|Darley Dale, St. Helen's Church, Interior
Above is a view of the chancel and nave taken at the very beginning
of the twentieth century.
A few years later J. B. Firth
visited St. Helen's whilst researching material for his book
on Derbyshire. He noted that the church interior showed
a medley of styles, and "the monuments go back to a certain
John de Darley early in the fourteenth century".
Sir John de Darley had been Lord of the Manor and the carving
on his tomb shows him in a suit of mail, with his legs crossed
and a heart in his hands.
The tomb is sited between the nave and what is now known
as St. Chad's Chapel but was formerly the South transept or "Columbell's
Quire", so named because a slab in memory of the Columbell
family used to be there.
Firth thought "the most interesting [monuments] are the
effigy slabs of the Rollesley family of the middle of the sixteenth
century, whose name survives in Rowsley" (see
He described Edward Burne Jones' Song of Solomon window,
in memory of one Raphael Gillman who died in 1860 at the
age of ninety, as consisting "of twelve blazing panels,
utterly unlike the ordinary pallid designs for church windows.
The colours are vivid; the contrasts sharp; the scenes and
the figures alike
bizarre. The window is a picture puzzle, challenging attention
and demanding an answer, and must be a great rival to the preacher
during sermon time".
This superb window is in St. Chad's Chapel.
The chancel, mid twentieth century.
In 1876 Cox noted that the two monumental slabs of
the Rollesleys, which would have originally been the
upper stones of altar tombs, were against the west
wall of the north transept. The designs on them were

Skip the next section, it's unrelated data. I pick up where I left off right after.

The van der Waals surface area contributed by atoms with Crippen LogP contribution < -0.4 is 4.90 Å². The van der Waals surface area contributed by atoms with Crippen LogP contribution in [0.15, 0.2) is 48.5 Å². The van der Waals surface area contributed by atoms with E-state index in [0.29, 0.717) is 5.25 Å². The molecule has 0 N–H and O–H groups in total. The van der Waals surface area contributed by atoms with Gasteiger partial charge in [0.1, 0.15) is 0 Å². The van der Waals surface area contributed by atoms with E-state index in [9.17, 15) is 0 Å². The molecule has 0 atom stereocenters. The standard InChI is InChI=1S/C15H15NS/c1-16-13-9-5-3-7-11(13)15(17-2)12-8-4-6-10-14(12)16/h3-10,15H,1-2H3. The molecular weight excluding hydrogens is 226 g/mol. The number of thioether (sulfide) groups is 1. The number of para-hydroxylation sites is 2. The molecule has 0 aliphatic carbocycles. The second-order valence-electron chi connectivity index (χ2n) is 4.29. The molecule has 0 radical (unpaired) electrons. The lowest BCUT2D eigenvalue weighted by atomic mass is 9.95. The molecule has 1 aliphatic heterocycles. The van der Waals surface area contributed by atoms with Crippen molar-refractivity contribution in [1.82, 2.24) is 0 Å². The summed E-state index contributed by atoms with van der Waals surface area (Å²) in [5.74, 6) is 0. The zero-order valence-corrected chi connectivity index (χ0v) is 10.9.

so distinct because they had been filled in with pitch.
John and Elizabeth (nee Cheney) Rollesley, with eight sons
and four daughters, is the larger of the two stones and
dates from 1513.
John and Agnes (nee Hybalt) Rollesley's stone is about
half the size. The couple have ten sons and two daughters
at their feet. John died in 1535 and Agnes in 1550. This
John was the son of John and Elizabeth.
Corbel of Staircase in the Tower
1. "Darley Dale Church, Interior". Stengel & Co.
Ltd., 39 Redcross Street, London E. C. No.16177. Not posted,
but side band and undivided back, so about 1900. Posted 21
March 1903. Message and front side bar on the card not shown. © Judy
2. "St. Helen's Church, Darley Dale". A. W. Bourne,
32 Babingley Drive, Leicester This is a Real Photograph. Not
posted. © Ann Andrews collection.
3, 4, 5. Three illustrations from Cox's "Churches", © Ann
In the collection of, provided by, researched and written by © Ann
Andrews. Intended for personal use only.
 Firth, J. B. (1908) "Highways
and Byways in Derbyshire" MacMillan & Co., London.
 Mee, Arthur (ed.) (1937) "Derbyshire:
The Peak Country",The King's England Series, Hodder
and Stoughton Limited, London
 Cox, J. Charles (1877) "Notes
on the Churches of Derbyshire Vol II" Chesterfield:
Palmer and Edmunds, London: Bemrose and Sons, 10 Paternoster
Buildings; and Derby. The alabaster slab to the Columbells
had been moved to the churchyard when the church underwent
restoration, but Cox reported that it was back inside the
church, against the wall at the west end of the south aisle,
when he wrote his book.
More on site information about Darley and the surrounding area:
Lantern Slide of St. Helens
1891 Directory, Darley
1828-9 Directory, with Matlock, Matlock Bath and Bonsall
includes Darley names
Manuscripts, Derbyshire for more information about Derbyshire
deeds, pedigrees, documents and wills
Whitworth - "Lives Which Hung by a Thread",
a magazine article about the Whitworth Sharpshooter which
now includes (Dec 2008) additional material about both Whitworth
and the development of the rifle.